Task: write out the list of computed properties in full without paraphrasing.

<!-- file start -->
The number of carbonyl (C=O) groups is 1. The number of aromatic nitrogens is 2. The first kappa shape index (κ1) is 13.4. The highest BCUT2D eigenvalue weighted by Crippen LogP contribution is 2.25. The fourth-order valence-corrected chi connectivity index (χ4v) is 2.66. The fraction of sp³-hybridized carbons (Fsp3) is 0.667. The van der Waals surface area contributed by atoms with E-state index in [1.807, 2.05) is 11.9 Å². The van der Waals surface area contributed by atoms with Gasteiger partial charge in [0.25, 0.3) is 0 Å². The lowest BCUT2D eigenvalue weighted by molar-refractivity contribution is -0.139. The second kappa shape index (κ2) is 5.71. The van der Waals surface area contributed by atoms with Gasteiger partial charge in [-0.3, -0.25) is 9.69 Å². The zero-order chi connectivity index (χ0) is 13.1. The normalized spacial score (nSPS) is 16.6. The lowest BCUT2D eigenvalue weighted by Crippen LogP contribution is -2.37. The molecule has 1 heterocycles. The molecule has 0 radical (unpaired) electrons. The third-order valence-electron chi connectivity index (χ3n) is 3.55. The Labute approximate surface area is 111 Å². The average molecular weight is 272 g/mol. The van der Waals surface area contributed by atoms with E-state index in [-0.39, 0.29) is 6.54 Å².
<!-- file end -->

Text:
The number of carbonyl (C=O) groups is 1. The number of aromatic nitrogens is 2. The first kappa shape index (κ1) is 13.4. The highest BCUT2D eigenvalue weighted by Crippen LogP contribution is 2.25. The fourth-order valence-corrected chi connectivity index (χ4v) is 2.66. The fraction of sp³-hybridized carbons (Fsp3) is 0.667. The van der Waals surface area contributed by atoms with E-state index in [1.807, 2.05) is 11.9 Å². The van der Waals surface area contributed by atoms with Gasteiger partial charge in [0.25, 0.3) is 0 Å². The lowest BCUT2D eigenvalue weighted by molar-refractivity contribution is -0.139. The second kappa shape index (κ2) is 5.71. The van der Waals surface area contributed by atoms with Gasteiger partial charge in [-0.3, -0.25) is 9.69 Å². The zero-order chi connectivity index (χ0) is 13.1. The normalized spacial score (nSPS) is 16.6. The lowest BCUT2D eigenvalue weighted by Crippen LogP contribution is -2.37. The molecule has 1 heterocycles. The molecule has 0 radical (unpaired) electrons. The third-order valence-electron chi connectivity index (χ3n) is 3.55. The Labute approximate surface area is 111 Å². The average molecular weight is 272 g/mol. The van der Waals surface area contributed by atoms with E-state index in [-0.39, 0.29) is 6.54 Å².